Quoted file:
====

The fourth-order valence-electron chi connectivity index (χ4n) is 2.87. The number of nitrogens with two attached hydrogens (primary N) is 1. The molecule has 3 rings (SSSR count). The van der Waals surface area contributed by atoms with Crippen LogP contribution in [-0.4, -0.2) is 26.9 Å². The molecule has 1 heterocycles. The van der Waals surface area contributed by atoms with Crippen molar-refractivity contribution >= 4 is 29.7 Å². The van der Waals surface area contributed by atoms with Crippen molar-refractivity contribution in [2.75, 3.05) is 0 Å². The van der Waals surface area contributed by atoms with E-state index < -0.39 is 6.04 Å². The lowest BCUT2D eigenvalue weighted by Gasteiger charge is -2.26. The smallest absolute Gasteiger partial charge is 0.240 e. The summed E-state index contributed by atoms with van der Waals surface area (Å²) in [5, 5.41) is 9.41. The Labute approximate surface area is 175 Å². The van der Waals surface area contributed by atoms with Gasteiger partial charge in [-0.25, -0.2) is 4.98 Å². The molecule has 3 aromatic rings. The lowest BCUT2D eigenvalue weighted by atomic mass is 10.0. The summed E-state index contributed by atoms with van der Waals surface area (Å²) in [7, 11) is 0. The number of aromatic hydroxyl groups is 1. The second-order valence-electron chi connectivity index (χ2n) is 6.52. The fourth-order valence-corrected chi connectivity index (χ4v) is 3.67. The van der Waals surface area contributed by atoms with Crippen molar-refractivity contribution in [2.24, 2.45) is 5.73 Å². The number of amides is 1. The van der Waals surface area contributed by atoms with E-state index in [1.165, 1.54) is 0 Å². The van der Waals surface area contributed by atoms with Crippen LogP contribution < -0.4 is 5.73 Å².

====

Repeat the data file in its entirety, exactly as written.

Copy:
The fourth-order valence-electron chi connectivity index (χ4n) is 2.87. The number of nitrogens with two attached hydrogens (primary N) is 1. The molecule has 3 rings (SSSR count). The van der Waals surface area contributed by atoms with Crippen LogP contribution in [-0.4, -0.2) is 26.9 Å². The molecule has 1 heterocycles. The van der Waals surface area contributed by atoms with Crippen molar-refractivity contribution >= 4 is 29.7 Å². The van der Waals surface area contributed by atoms with Crippen molar-refractivity contribution in [2.75, 3.05) is 0 Å². The van der Waals surface area contributed by atoms with E-state index < -0.39 is 6.04 Å². The lowest BCUT2D eigenvalue weighted by Gasteiger charge is -2.26. The smallest absolute Gasteiger partial charge is 0.240 e. The summed E-state index contributed by atoms with van der Waals surface area (Å²) in [5, 5.41) is 9.41. The Labute approximate surface area is 175 Å². The van der Waals surface area contributed by atoms with Gasteiger partial charge in [-0.25, -0.2) is 4.98 Å². The molecule has 3 aromatic rings. The lowest BCUT2D eigenvalue weighted by atomic mass is 10.0. The summed E-state index contributed by atoms with van der Waals surface area (Å²) in [7, 11) is 0. The number of aromatic hydroxyl groups is 1. The second-order valence-electron chi connectivity index (χ2n) is 6.52. The fourth-order valence-corrected chi connectivity index (χ4v) is 3.67. The van der Waals surface area contributed by atoms with Crippen molar-refractivity contribution in [2.24, 2.45) is 5.73 Å². The number of amides is 1. The van der Waals surface area contributed by atoms with E-state index in [1.165, 1.54) is 0 Å². The van der Waals surface area contributed by atoms with Crippen LogP contribution < -0.4 is 5.73 Å².